Apple's annual developer conference in San Francisco.
Apple Launches New Environmental Publicity Initiative
Apple, which has received criticism from environmental groups such as Greenpeace over its environmental impact, is hoping to change the way companies are judged on those issues to include actions instead of promises and to look at the full impact of both production and usage.
"A lot of companies publish how green their building is, but it doesn't matter if you're shipping millions of power-hungry products with toxic chemicals in them," says CEO Steve Jobs in an interview. "It's like asking a cigarette company how green their office is."Apple notes that 53% of the company's greenhouse gas emissions comes from customer usage of its products, placing focus on its efforts to reduce power consumption through a variety of methods. Apple also notes that it is the only company in its industry to have its entire computer product line certified as Energy Star compliant.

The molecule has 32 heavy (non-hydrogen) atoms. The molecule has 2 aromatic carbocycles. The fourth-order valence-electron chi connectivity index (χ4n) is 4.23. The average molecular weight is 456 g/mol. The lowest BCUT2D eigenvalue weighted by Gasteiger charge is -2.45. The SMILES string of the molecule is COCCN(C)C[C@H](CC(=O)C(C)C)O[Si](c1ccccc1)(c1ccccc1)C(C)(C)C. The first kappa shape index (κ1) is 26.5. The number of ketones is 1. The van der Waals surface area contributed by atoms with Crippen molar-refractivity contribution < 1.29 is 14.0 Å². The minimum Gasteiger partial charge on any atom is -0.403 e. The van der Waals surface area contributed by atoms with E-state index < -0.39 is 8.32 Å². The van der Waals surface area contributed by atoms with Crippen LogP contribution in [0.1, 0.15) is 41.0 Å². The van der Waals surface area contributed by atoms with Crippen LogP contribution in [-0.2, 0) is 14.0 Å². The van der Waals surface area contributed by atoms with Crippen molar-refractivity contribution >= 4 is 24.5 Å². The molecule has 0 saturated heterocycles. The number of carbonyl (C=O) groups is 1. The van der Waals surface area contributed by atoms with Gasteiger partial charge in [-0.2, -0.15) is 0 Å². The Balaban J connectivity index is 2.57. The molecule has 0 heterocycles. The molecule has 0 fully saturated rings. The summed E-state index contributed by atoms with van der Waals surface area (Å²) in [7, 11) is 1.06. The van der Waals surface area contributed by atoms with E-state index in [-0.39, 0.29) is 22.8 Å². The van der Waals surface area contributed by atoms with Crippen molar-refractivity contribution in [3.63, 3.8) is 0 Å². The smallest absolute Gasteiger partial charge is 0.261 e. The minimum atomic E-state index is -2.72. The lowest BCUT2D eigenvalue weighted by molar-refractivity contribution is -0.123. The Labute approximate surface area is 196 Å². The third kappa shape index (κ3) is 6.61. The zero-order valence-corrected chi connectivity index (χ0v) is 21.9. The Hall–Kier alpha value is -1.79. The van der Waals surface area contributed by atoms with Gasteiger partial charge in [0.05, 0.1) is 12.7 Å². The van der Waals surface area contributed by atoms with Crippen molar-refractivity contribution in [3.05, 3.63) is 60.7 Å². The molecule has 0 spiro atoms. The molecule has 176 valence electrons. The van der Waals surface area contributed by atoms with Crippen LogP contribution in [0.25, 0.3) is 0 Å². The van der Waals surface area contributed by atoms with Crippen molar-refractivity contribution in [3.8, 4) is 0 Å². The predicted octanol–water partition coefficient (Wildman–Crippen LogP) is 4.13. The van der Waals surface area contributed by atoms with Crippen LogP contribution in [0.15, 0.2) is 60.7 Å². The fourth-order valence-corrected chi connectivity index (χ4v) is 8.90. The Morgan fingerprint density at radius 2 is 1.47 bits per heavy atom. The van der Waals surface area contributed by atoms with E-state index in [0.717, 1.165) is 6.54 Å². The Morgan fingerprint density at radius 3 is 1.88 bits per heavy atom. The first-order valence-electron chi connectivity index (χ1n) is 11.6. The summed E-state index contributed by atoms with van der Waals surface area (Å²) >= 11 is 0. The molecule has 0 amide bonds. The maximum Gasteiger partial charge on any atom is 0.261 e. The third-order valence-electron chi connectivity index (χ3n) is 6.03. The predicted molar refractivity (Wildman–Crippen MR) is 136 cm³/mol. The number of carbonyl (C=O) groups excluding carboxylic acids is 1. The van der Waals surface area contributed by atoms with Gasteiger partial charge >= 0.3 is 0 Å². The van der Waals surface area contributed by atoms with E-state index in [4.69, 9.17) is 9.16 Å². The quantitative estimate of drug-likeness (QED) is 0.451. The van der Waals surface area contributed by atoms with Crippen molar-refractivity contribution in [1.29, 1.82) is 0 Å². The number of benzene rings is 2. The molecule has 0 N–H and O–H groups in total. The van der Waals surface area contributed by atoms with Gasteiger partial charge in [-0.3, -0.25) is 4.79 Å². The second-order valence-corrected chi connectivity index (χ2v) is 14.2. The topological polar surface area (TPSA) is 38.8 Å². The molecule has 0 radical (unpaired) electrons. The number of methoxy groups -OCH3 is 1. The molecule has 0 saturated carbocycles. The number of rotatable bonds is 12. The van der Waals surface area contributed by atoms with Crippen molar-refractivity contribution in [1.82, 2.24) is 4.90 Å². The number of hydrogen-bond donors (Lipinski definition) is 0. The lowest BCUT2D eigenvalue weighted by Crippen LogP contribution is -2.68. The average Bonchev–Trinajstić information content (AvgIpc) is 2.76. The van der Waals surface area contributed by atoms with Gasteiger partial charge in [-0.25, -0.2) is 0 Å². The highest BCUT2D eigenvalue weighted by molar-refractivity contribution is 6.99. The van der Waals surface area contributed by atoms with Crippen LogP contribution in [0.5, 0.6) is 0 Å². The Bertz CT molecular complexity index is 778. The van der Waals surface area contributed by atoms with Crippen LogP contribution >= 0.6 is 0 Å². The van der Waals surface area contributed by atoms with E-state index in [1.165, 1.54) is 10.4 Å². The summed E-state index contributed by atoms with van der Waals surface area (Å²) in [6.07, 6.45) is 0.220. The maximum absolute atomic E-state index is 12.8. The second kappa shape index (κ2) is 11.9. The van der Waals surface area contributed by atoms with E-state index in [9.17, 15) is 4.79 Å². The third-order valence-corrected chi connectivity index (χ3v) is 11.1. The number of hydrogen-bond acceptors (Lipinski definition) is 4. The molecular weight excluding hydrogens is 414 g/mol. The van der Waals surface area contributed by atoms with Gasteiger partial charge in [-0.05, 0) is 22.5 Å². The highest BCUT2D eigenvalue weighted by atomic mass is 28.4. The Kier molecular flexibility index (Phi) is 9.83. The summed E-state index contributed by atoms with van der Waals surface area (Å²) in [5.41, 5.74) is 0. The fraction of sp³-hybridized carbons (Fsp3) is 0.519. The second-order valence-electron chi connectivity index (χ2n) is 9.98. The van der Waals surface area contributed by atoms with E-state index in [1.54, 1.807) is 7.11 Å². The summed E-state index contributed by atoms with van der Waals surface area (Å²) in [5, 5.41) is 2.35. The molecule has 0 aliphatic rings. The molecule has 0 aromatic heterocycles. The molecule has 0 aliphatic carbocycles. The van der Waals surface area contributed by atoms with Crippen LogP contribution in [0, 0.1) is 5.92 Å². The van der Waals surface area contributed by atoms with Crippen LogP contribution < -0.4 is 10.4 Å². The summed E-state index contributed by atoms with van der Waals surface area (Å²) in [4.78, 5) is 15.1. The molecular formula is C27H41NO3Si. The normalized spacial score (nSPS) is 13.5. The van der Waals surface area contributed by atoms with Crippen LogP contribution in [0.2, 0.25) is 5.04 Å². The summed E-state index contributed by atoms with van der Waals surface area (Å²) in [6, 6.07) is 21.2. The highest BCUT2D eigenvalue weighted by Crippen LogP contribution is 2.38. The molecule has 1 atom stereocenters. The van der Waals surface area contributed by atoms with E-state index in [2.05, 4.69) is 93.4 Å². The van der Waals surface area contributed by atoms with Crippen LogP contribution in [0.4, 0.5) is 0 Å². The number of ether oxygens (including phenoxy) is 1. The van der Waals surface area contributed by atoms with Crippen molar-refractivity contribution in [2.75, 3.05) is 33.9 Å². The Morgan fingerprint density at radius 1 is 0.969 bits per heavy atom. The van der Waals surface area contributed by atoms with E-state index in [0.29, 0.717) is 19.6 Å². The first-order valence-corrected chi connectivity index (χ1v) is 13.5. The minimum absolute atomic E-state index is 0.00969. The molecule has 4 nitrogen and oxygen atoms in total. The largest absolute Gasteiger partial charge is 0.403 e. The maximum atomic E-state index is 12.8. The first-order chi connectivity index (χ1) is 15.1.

The company is also highlighting extensive reports on the environmental impact of each model it sells , noting the reduction and elimination of a number of toxic chemicals from its products.
The company is disclosing new product information, as well as overall carbon emissions. Apple will document on the new Web site data that it ended the use of controversial polyvinyl chlorides (PVCs) and bromide flame retardants (BFRs) in its devices last year. HP and Dell had promised to do the same by 2009, but recently pushed that back. Apple is also going further and pushing suppliers to get rid of bromine and chlorine, the harmful ingredients in PVCs and BFRs.Apple's increased willingness to share environmental information and changes to its practices have started to turn the tide in the eyes of several environmental groups. The Carbon Disclosure Project recently gave Apple a score of 73 out of 100 for the breadth and depth of its public disclosures, whereas the company scored only a rating of 7 in 2008.